Record Retention

Your taxes have been deposited. Your repayment was deposited. You’re planning deductions and expenses for another year. So what should you do with the tax documents for this year? You may need to use the tax documents of your previous year as a reference or as evidence if you are audited. You should save your documents, but many taxpayers wonder exactly what the time frame is. The IRS says that it depends on the document, which means what the costs are and what the document proves. You should also keep copies of your previously filed tax returns, as they can help you in the future.

Records supporting revenue and deductions should be kept until the time limit for the submission of an amended return expires. If you want to claim additional credits or refunds you missed in your original return, you may need to file a modified return. There are different scenarios in which the timeframe for document retention changes. The best practice is to follow the IRS guidelines, which state: unreported income in excess of 25 percent of your gross return income requires you to keep related documents for 6 years. You must keep all records indefinitely if you have submitted a fraudulent return or if you have not submitted a return.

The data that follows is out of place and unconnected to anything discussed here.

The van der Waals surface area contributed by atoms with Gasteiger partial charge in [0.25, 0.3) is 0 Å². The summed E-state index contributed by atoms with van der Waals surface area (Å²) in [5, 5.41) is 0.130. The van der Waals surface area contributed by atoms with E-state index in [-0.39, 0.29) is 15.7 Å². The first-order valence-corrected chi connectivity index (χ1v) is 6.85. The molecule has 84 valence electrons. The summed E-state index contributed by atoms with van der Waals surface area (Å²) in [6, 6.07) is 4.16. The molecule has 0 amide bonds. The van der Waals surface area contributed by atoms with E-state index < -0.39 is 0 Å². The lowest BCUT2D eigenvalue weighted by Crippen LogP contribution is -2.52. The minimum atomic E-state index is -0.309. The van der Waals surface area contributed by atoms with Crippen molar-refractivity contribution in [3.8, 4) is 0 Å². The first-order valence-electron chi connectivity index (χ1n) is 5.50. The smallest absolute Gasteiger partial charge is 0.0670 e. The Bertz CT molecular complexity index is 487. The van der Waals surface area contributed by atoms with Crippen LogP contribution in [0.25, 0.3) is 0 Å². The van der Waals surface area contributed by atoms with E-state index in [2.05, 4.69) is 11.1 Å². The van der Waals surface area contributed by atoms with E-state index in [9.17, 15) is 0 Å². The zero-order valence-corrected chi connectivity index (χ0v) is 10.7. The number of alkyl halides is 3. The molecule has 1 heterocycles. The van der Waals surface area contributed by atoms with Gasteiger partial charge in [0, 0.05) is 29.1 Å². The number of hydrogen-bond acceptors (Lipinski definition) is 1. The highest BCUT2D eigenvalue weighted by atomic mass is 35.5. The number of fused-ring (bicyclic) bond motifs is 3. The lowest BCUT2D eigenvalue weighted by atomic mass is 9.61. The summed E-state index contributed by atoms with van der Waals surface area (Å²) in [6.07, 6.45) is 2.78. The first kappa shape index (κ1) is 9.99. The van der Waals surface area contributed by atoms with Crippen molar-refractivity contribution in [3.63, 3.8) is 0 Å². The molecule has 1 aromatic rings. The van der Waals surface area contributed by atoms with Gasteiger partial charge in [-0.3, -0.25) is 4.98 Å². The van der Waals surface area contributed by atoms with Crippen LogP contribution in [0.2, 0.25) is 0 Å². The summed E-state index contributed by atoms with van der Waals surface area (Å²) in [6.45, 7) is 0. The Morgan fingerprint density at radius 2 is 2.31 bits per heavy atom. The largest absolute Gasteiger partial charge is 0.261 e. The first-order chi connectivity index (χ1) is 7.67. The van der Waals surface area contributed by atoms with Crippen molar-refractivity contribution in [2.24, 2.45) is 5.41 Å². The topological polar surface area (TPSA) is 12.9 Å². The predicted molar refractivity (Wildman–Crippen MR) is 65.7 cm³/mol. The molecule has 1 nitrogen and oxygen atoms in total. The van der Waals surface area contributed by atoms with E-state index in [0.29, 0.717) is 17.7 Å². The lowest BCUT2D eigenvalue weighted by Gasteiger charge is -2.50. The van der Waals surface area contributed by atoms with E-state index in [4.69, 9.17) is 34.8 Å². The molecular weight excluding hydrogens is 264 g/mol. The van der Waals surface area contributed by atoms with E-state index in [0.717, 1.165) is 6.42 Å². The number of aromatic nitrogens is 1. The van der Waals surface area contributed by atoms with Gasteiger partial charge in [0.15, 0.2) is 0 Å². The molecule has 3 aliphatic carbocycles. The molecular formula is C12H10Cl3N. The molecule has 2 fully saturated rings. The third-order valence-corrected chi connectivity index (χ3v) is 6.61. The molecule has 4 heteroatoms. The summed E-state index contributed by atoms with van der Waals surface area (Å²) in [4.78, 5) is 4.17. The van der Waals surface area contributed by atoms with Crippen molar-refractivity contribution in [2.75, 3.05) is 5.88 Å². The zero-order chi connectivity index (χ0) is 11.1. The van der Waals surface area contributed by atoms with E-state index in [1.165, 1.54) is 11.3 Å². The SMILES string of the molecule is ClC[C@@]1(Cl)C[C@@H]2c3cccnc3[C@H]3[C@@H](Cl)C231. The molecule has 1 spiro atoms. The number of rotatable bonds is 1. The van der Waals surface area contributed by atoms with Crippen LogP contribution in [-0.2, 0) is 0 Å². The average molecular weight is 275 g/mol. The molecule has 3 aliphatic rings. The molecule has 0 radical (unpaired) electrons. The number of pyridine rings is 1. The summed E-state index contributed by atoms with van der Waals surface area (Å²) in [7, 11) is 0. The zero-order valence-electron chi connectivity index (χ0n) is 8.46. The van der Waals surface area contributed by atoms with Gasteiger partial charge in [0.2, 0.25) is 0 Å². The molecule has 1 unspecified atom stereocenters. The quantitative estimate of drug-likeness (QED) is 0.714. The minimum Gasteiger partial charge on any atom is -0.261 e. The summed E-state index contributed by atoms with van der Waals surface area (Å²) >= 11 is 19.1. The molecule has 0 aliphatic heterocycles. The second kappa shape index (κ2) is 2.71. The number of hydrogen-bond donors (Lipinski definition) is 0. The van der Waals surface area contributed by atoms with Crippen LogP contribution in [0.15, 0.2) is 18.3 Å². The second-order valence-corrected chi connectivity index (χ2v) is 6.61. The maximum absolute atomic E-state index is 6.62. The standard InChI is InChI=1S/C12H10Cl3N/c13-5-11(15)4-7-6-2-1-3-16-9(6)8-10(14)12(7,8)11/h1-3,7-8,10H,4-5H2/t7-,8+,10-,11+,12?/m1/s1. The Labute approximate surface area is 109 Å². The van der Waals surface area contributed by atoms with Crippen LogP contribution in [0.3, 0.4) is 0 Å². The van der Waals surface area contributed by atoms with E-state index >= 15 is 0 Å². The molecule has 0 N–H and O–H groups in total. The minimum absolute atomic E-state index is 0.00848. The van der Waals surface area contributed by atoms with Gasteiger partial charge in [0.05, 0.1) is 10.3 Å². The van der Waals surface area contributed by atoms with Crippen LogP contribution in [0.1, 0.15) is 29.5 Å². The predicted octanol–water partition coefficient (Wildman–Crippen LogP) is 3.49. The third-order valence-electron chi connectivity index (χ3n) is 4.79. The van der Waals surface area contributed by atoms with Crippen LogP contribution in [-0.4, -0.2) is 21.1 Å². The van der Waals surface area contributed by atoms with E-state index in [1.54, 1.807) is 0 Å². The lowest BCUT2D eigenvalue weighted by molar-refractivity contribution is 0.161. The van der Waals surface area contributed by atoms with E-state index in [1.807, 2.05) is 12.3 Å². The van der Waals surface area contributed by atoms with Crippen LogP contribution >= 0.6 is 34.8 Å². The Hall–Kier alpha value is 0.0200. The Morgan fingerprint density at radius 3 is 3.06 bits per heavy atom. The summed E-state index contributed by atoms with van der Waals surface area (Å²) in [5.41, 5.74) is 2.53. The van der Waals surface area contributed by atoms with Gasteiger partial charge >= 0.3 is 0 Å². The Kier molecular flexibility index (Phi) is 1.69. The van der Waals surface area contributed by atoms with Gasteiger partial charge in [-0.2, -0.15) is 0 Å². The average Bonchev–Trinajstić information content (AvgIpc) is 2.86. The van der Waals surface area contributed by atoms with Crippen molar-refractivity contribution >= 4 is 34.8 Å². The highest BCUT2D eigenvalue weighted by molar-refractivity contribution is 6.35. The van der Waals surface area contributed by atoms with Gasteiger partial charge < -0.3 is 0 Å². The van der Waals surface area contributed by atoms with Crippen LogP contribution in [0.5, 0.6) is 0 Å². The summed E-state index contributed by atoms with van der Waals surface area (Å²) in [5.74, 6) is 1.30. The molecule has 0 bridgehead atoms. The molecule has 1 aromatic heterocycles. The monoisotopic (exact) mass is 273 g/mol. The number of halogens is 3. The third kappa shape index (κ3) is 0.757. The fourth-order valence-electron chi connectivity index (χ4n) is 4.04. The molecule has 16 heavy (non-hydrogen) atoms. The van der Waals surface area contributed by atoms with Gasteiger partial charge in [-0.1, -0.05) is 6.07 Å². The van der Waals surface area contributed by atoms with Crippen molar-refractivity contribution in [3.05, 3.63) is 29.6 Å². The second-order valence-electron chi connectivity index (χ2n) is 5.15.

Returns that have been modified to claim additional credits should have records kept for three years from the date on which the original return was filed, or two years from the date on which the tax was paid, depending on the length of time. Seven years should be kept records that support the claim of losses on worthless securities or bad debt. Employer-related tax payments should be recorded for four years, depending on which date the tax was due or the date you paid.